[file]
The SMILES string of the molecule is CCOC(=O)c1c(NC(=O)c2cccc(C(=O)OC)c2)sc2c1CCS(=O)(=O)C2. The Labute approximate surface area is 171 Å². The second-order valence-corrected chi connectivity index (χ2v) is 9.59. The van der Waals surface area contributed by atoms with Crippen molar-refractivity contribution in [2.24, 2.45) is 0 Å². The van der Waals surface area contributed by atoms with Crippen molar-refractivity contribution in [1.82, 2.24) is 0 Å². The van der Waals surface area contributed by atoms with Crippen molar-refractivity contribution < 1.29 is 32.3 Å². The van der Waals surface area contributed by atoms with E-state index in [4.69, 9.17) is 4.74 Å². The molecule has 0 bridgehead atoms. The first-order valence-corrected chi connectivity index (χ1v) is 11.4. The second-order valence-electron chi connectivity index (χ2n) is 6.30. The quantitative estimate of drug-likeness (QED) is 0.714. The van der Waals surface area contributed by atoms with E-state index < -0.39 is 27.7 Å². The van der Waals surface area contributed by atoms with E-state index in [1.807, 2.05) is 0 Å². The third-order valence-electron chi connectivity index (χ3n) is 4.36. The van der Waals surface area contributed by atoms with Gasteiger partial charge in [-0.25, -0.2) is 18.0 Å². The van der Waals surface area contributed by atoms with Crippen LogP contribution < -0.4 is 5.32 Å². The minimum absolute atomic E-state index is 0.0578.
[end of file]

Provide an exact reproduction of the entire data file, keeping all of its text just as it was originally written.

The SMILES string of the molecule is CCOC(=O)c1c(NC(=O)c2cccc(C(=O)OC)c2)sc2c1CCS(=O)(=O)C2. The Labute approximate surface area is 171 Å². The second-order valence-corrected chi connectivity index (χ2v) is 9.59. The van der Waals surface area contributed by atoms with Crippen molar-refractivity contribution in [2.24, 2.45) is 0 Å². The van der Waals surface area contributed by atoms with Crippen molar-refractivity contribution in [1.82, 2.24) is 0 Å². The van der Waals surface area contributed by atoms with Crippen molar-refractivity contribution < 1.29 is 32.3 Å². The van der Waals surface area contributed by atoms with E-state index in [4.69, 9.17) is 4.74 Å². The molecule has 0 bridgehead atoms. The first-order valence-corrected chi connectivity index (χ1v) is 11.4. The second-order valence-electron chi connectivity index (χ2n) is 6.30. The quantitative estimate of drug-likeness (QED) is 0.714. The van der Waals surface area contributed by atoms with E-state index < -0.39 is 27.7 Å². The van der Waals surface area contributed by atoms with E-state index in [1.807, 2.05) is 0 Å². The third-order valence-electron chi connectivity index (χ3n) is 4.36. The van der Waals surface area contributed by atoms with Gasteiger partial charge in [-0.25, -0.2) is 18.0 Å². The van der Waals surface area contributed by atoms with Crippen LogP contribution < -0.4 is 5.32 Å². The minimum absolute atomic E-state index is 0.0578.